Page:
Hall Family Speaker Series Brings Award-Winning Journalist to Campus

Sonia Nazario, this year’s Hall Family Speaker, says she was “born a rabble-rouser.” Her childhood nickname was “the troublemaker,” and the award-winning journalist, author, and activist still has a nose for trouble—good trouble.

On Monday, Nazario held students and professional-community members spellbound as she recounted her exploits as an “expert in immersion.” In reporting jobs at the Wall Street Journal and the Los Angeles Times, she covered stories that not only tugged at readers’ heartstrings but often resulted in broad social reforms and policy changes. 

Nazario’s visit tied into this year’s DEI theme of Engaging Across Differences, which focuses on examining and strengthening our community’s ability to curiously, courageously, and productively engage with those whose backgrounds, views, and experiences are different from our own, in the service of cultivating a caring, respectful, and collaborative environment.

Nazario has covered such topics as childhood hunger and drug addiction, but she is best known for “Enrique’s Journey,” a six-part LA Times series that won a Pulitzer Prize for feature writing and was later turned into a best-selling book. At Monday’s keynote speech, and at later sessions meeting with Upper School and Middle School students, her focus was on that book and on the hot-button issue of immigration. “I hope to give you food for thought and debate on the most polarizing issue in our country,” she told the audience, adding that a recent Gallup poll had named immigration as Americans’ top concern heading into a divisive presidential election. 

Immigration is part of Nazario’s own story. Both of her parents fled prosecution—her father from Syria, her mother from Poland—and landed in Argentina. They later immigrated to the U.S., where Nazario was born. But when she was 13, her father died suddenly, and her mother made the decision to move back to Argentina. Her timing was particularly poor, noted Nazario, as that country was on the verge of entering the “Dirty War” of repression and brutality. Thousands of ordinary citizens were tortured, killed, and “disappeared”; Nazario recalled her mother burning books, including Alice in Wonderland, in the backyard, lest owning them provoke the wrath of the regime. One day, while walking with her mother, they came across a pool of blood in the street. Her mother explained that journalists had been murdered there for “trying to tell the truth.”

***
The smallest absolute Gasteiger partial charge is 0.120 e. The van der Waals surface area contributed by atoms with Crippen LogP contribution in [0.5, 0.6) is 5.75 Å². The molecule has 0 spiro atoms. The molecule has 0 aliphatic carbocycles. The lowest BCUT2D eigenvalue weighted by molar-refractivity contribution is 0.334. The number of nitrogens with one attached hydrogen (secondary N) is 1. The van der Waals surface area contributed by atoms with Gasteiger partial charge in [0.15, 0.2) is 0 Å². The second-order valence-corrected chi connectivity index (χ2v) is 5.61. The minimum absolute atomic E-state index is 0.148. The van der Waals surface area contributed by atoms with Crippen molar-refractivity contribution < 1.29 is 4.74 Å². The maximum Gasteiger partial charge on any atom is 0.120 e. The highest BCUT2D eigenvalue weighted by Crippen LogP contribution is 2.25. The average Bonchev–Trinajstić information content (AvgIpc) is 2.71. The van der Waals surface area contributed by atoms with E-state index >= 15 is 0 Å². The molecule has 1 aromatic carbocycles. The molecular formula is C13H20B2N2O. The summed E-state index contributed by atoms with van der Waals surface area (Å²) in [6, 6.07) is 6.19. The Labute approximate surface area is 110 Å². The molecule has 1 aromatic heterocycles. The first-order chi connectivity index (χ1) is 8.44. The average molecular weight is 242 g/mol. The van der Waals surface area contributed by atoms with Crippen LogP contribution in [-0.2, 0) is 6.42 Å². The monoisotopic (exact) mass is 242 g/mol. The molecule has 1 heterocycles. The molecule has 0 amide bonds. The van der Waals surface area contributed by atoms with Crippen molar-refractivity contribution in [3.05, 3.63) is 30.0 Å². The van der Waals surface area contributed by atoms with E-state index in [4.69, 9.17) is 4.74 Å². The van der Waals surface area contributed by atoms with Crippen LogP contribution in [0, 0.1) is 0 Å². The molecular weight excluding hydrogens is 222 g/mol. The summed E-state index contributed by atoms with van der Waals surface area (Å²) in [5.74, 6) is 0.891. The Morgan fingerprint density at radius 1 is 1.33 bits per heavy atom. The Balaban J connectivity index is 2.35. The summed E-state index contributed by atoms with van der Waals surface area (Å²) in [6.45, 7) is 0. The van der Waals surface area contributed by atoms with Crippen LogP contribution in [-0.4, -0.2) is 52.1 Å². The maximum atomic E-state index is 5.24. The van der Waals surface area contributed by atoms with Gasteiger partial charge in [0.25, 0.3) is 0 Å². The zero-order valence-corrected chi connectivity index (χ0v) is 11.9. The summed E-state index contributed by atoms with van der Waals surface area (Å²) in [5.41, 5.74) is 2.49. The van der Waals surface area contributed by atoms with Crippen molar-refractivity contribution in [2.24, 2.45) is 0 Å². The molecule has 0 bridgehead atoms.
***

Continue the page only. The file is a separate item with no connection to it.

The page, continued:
It was at that moment that Nazario decided to become a journalist. She didn’t love writing, she said, but she saw it as a pathway to advocacy and understood the importance of the work. “No democracy can flourish,” she said, “without a vibrant press that is willing to hold people in power accountable.”

She soon learned, however, that accountability and advocacy are two separate matters. At her first reporting job, at the Wall Street Journal, her boss took her to task for putting a “U.S. Out of El Salvador” bumper sticker on her car. Broadcasting her opinions, she was told, was a violation of journalistic ethics—a framework she came to appreciate as she advanced in her career and realized that her own views and biases might prevent her from getting the full story. And, she added, “The more I learned, the more I saw that things had shades of gray. The more you know, the murkier it gets.”

But a journalist can still advocate, in choosing what to cover and how to cover it. Nazario’s series about children going hungry led to a dramatic increase in California public schools’ participation in free breakfast programs. Her work on children of drug addicts, which was a Pulitzer Prize finalist, created a storm of public outcry. Nazario had a knack not just for reporting but for bringing her subjects’ stories alive.